GuidesMagazineShopBuy FossilsJoin Hunts
TqB
Hi Adam. It seems to have tabulae which Cladochonus doesn't much.
Tarquin
Quote 0 0
adam15
Hi could you have a closer look at my finds. All of them found in West Ireland
21.jpg 
22.jpg 
23.jpg 
Pics 1,2,3 were found on the Galway beach. Corallites diameter is 6 mm.
24.jpg 
25.jpg 
Fossil from pics 4 and 5 was found in limestone quarry near Galway. Diameter is 2 mm.
26.jpg 
27.jpg 
Pics 6 ,7 coming from Gort. Corallite is 6 mm in diameter up to 12 mm the big one in the middle.
28.jpg 
29.jpg 
Last fossil probably calcisponge. I cant even say that carboniferous?

Quote 0 0
TqB
Hi Adam,

Pics 1,2: Siphonodendron sp. (seems to have columella).
Is pic 3 the same specimen? - can't actually make out columellae so it's possibly Diphyphyllum or diphyphylloid Siphonodendron.

Pics 4, 5: Siphonodendron junceum

Pics 6,7: a bit faint but Siphonodendron sp.again.

Last one - could indeed be Chaetetes if Carboniferous. How wide are the tubes.


Tarquin
Quote 0 0
adam15
Hi. Pic 1 is different than pics 2 and 3.
Last fossil tubes are less than 0,5 mm
Quote 0 0
TqB
OK, thanks, I'll stick with what I said then 



Edited by TqB 2015-03-03 16:27:02
Tarquin
Quote 0 0
valh
Hi Adam,very nice specimens!

Hi Tarquin! Here it is necessary to look  longitudinal section. By location tabula can see it is Chaetetes  or Tabulata.
Valerij
Quote 0 0
adam15
Thanks for answers.
Here is one more pic of last fossil from first post.
20150301_121812.jpg 

I have two more corals to id.
First was found in Burren karst limestones
30.jpg 

Second found in the big dark limestone? I could almost pick them without tools from weathered surface of rock. Looks like Caninia but there was no bigger examples than these on pic below.
31.jpg 
Quote 0 0
TqB

"Hi Tarquin! Here it is necessary to look  longitudinal section. By location tabula can see it is Chaetetes  or Tabulata."

Hi Valerij! - true, although 0.5mm suggests Chaetetes, and it is likely to be Carboniferous from there.

New ones: the first is Siphonodendron, S. junceum I think as the structure looks very simple - what's the corallite diameter?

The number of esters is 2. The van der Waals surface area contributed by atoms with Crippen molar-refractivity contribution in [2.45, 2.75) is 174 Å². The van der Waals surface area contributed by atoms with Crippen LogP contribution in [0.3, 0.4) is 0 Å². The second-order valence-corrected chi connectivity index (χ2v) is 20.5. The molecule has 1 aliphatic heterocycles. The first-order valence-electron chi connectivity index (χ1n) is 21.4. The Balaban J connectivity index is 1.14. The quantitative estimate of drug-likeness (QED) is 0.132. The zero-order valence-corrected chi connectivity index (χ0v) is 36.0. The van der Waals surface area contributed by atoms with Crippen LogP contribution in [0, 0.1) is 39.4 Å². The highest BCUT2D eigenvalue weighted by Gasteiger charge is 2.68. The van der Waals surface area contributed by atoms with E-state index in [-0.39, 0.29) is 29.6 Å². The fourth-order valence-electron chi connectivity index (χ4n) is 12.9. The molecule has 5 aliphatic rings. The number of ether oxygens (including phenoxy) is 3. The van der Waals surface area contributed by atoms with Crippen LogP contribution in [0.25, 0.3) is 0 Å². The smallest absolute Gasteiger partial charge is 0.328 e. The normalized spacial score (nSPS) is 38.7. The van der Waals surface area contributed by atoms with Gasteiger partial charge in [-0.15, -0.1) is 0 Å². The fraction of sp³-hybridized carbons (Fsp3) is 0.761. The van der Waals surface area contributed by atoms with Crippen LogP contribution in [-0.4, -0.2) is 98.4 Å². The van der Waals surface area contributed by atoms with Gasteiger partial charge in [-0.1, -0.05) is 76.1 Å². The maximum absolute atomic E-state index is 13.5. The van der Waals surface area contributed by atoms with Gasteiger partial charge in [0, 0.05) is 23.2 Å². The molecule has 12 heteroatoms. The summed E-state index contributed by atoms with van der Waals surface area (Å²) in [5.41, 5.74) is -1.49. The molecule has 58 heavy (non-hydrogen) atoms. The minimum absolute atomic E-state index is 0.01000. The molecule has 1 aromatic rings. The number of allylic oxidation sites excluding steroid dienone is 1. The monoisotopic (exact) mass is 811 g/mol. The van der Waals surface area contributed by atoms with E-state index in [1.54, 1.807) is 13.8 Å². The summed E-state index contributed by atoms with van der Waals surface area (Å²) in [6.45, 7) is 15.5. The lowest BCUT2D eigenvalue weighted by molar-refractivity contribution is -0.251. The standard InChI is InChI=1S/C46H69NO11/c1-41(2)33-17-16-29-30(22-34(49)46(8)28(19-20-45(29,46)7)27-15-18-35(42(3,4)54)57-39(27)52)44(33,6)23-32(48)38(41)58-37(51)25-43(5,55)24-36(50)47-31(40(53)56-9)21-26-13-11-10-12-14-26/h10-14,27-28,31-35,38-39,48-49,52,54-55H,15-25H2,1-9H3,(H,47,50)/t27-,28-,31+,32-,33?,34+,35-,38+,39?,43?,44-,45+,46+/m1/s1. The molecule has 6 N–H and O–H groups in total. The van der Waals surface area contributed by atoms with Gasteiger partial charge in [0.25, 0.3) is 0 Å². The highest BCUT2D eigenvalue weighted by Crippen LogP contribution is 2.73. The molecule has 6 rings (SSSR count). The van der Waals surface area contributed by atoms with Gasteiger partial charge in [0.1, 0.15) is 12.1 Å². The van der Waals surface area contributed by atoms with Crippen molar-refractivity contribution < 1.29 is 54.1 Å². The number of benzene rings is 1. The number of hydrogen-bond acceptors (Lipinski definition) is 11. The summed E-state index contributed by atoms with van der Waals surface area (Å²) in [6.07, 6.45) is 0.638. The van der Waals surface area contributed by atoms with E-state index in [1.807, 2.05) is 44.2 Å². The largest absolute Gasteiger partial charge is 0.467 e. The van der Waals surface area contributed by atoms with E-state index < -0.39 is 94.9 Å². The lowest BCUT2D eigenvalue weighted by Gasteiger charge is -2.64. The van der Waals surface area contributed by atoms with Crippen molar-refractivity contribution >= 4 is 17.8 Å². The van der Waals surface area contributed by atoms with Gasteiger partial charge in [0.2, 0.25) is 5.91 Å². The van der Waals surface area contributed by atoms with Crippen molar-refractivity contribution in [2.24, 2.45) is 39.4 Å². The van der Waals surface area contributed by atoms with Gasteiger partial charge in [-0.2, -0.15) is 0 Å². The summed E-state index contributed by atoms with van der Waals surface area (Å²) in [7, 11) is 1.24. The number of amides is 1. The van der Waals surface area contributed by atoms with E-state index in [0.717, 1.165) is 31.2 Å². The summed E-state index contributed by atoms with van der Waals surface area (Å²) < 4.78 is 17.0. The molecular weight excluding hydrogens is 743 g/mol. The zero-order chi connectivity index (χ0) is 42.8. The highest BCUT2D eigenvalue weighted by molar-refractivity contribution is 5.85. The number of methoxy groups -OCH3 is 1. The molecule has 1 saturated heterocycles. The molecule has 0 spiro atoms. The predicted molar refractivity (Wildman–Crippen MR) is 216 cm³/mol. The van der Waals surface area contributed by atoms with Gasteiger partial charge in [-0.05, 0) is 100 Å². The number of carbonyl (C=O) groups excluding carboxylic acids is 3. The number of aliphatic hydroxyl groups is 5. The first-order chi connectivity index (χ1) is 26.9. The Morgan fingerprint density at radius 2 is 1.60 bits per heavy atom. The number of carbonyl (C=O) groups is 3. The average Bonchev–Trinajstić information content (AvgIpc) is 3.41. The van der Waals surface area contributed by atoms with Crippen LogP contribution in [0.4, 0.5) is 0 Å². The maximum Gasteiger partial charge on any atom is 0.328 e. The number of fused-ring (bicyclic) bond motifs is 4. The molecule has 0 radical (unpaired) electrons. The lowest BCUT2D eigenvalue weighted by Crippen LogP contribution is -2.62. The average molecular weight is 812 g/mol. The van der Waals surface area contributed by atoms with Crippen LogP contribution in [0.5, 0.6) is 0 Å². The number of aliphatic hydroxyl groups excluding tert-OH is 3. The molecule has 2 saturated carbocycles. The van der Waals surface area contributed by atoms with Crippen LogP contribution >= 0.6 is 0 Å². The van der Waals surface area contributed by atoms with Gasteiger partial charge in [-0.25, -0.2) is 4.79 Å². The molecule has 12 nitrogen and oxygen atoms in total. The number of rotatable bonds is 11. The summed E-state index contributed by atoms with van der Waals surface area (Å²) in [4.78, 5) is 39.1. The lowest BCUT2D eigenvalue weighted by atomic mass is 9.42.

For the solitary ones, I'm afraid ID isn't possible without sections. Nice specimens! 



Tarquin
Quote 0 0
adam15
tubes up to 2 mm.
I will cut and polish one of the solitary corals.

I was almost sure that pics 4 and 5 from the first post is Syringopora because no sign of septa.
It seems that Syringopora species must be much rarer than junceum. 
 I found old book with different names for fossils. Is Lithodendron sexdecimale the same what S. junceum?
Quote 0 0
TqB
Hi, yes, 2mm will be junceum.

I've had a closer look at 4/5 and you're quite right, it's Syringopora - I was fooled by the apparent columella in several of the corallites and put the lack of septa down to fuzzy preservation...

As for relative rarity - depends on the bed but S. junceum is probably the commonest Carb coral.

Yes, sexdecimale Phillips, 1836 is a junior synonym of junceum (as juncea) Fleming, 1828.
Tarquin
Quote 0 0
adam15
Hi again. I've cut and polished one of the small Rugosa corals. It's not really good work because i didn't get proper tools yet.
20150305_143421.jpg 
Quote 0 0
adam15
45.jpg 
Quote 0 0
TqB
Hi, that's a good start! 
 You really need a specialist in this particular group which is massive and difficult. All I can say is that it's a zaphrentoid, such as "Zaphrentis" itself (a very broadly applied genus) or a juvenile caniniid which looks much the same.


Tarquin
Quote 0 0
prep01
Hello Adam - have you read my article on polishing fossils?
See Guides ? 8. Polishing ossils.
Colin Huller
Quote 0 0
adam15
Hi. Many thanks for help. 
I've just read an article. It's very helpful.
Quote 0 0
adam15
Hi. Is it possible that pics 4 and 5 from the top is Cladochonus?

Quote 0 0
Write a reply...


Discussions on fossils, fossil hunting, rocks, locations, and identifying your finds.
(C)opyright 2019 - UKGE Ltd and UK Fossils - Contact us